The Government of Uganda has demonstrated commitment towards the implementation of the UN Programme of Action to Prevent, Combat and Eradicate the Illicit Trade in Small Arms and Light Weapons by developing a National Action Plan on Small Arms and Light Weapons (NAP). The implementation of the NAP commenced in July, 2004. The updated version of the Plan covers the period 2012-2017. NAP is being implemented under the co-ordination of Uganda’s National Focal Point on Small Arms and Light Weapons, Ministry of Internal affairs. It  brings together Ministries and Departments with a role in tackling small arms problem and representatives of civil society including the organisations that are submitting this humble petition to you.

 

One of the Key achievements of the NAP is the development of a Firearms Policy. Besides, NAP has undertaken awareness-raising programmes aimed at sensitizing stakeholders on the Policy. Thousands of illicit arms have also been destroyed.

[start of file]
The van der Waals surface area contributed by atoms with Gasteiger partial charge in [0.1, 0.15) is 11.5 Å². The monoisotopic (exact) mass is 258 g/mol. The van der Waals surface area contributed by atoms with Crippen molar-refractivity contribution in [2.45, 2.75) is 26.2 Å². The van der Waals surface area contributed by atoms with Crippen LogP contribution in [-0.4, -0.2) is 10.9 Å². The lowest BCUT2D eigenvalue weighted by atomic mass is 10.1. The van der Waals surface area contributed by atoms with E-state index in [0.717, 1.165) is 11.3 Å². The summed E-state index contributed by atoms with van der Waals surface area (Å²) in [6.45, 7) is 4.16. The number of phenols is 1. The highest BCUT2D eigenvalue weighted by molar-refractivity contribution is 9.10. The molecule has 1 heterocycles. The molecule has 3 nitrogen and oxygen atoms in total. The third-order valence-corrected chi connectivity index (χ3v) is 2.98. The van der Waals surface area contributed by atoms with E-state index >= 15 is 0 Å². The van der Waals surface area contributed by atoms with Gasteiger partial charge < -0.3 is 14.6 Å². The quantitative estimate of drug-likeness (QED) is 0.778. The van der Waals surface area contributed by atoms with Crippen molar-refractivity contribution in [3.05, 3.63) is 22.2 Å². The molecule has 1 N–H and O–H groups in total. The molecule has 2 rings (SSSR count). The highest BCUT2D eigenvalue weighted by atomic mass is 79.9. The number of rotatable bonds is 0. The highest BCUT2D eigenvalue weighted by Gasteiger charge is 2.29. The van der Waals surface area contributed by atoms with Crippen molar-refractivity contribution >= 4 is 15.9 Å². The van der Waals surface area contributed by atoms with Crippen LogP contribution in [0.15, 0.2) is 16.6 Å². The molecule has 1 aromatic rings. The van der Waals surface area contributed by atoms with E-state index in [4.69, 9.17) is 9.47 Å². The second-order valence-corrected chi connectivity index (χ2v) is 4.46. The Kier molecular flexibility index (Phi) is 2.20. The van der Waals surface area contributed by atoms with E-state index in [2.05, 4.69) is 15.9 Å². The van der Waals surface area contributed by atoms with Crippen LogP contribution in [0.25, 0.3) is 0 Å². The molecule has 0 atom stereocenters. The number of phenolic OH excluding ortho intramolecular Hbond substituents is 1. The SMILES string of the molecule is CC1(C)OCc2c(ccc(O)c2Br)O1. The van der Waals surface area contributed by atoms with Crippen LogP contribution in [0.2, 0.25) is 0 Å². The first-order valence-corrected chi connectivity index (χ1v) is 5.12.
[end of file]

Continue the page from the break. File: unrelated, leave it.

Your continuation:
Way Forward

Since the adoption of the UN Programme of Action to Prevent, Combat and Eradicate Small Arms and Light Weapons in 2001, there have been a number of developments at various levels. These include the adoption of the Nairobi Protocol (..) which urges member States in the Great Lakes Region to collaborate in ensuring effective implementation of the UN Programme of Action. Another significant development is the adoption of the Arms Trade Treat (ATT), a multilateral instrument that regulates the international transfer of conventional arms, including small arms and light weapons adopted on 2 April 2013 by the General Assembly under Resolution 67/234 B. The treaty entered into force on 24 December, 2014 following ratification by the required number of States. It has so far been ratified by 80 countries. Two countries have also acceded to the treaty.

Uganda has neither signed nor ratified the above treaty.